South-Western College Publishing - Economics  
No One Wants to Visit the US
Topic Supply and Demand
Key Words VISA, travel, demand,
Full Article

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Reference ID: A159042311

News Story Since 2000, the number of travelers to the US (excluding Canada and Mexico) has fallen by one-sixth. Further, despite a weak dollar, travel from Western Europe has fallen by 3% last year. Why? No one wants the hassle of coming here.

Since 9/11, requirements for entry into the United States have become more stringent. It can take up to six months to receive a visa for travel into the US. Businesses are moaning that they are unable to bring in talented foreign labor. In fact, the entry procedure into the US and friendliness of officials upon entry into the US caused it to score more than twice as badly as the next region (the Middle East) by travelers last year.

Politicians are stepping into the fray. Proposals call for increasing the number of visa-processing staff to reduce the wait time for approval. It also proposes extending visa-waiver rights to a greater number of countries - only 27 of them have such rights now - in exchange for additional information on the travelers. Other proposals involve increasing the number of staff at busy international airports in the US. Of the 20 busiest in the US, more than half of those indicate being understaffed by at least 20%.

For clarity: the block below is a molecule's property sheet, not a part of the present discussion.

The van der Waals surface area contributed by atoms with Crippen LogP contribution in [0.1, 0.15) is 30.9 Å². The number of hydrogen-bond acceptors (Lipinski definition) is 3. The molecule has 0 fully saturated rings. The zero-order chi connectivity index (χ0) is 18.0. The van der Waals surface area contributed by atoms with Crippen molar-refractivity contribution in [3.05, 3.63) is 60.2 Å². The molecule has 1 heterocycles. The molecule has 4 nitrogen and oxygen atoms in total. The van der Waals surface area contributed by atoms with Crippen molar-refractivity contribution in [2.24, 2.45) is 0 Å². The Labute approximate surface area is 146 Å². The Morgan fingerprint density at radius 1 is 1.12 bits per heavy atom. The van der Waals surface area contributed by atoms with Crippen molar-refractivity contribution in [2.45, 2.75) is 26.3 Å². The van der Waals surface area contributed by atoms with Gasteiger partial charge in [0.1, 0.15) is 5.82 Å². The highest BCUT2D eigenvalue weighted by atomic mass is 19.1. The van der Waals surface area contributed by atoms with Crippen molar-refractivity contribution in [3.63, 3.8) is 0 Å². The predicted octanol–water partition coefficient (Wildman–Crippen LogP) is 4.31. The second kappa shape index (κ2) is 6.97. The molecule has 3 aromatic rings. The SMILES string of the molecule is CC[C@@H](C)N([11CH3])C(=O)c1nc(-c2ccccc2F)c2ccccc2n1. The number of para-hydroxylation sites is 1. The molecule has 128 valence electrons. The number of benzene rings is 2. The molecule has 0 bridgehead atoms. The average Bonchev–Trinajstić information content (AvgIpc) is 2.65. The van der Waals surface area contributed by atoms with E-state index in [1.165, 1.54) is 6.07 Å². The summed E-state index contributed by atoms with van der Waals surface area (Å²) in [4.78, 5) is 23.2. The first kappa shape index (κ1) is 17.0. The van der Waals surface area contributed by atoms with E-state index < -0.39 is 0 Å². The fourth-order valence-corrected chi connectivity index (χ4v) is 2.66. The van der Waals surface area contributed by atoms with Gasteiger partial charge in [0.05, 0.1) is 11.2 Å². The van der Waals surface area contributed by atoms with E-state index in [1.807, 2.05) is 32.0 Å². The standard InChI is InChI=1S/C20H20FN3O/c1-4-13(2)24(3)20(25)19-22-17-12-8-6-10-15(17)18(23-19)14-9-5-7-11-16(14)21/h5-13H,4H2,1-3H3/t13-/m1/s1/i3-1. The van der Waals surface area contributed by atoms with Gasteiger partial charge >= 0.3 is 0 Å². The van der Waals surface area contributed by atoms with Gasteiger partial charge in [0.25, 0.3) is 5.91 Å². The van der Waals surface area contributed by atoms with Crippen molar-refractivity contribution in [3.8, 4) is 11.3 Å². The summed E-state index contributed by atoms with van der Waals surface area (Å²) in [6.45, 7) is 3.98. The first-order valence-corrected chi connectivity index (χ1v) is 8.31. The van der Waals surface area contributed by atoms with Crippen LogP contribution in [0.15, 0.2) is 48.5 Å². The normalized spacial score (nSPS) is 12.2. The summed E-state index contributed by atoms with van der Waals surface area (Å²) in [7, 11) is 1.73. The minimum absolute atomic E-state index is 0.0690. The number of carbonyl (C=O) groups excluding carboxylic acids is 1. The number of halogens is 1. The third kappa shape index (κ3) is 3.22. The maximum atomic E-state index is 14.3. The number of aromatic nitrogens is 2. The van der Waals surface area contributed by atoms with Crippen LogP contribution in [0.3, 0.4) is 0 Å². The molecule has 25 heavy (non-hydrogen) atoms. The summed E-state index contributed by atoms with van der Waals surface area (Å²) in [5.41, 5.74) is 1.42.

Interestingly, the folks at Disney offered their assistance in increasing efficiency with the queues at airports, but the Homeland Security rejected that call.

Of course, once the wait time has fallen, then the task will simply be to win back all of the travelers who have decided that it's just not worth their time visiting the US.

Questions
Discussion Questions:
1. How is opportunity cost used in this article?
2. Consider the proposals suggested by politicians. Assuming that they are implemented as they are written in the summary, will foreign travel increase again?
Multiple Choice/True False Questions:
1. According to the article, what has happened to the market for visas for entry into the US?
  1. Demand by foreign travelers has fallen.
  2. Demand by foreign travelers has risen.
  3. Supply by US consulates has risen.
  4. Supply by US consulates has not changed.
2. True/False. Increasing the visa-processing staff will reduce the implicit costs of receiving a visa.

3. A weak dollar relative to the Euro should have caused more travelers to want to come to the US, and yet travel fell by 3%. Why?
  1. Opportunity cost of waiting for a visa was too high.
  2. Special deals were occurring for travel into other countries.
  3. Many other countries were less friendly than the US upon entry.
  4. None of the above.
Source "Keeping out More Than Terrorists." The Economist. February 8, 2007.
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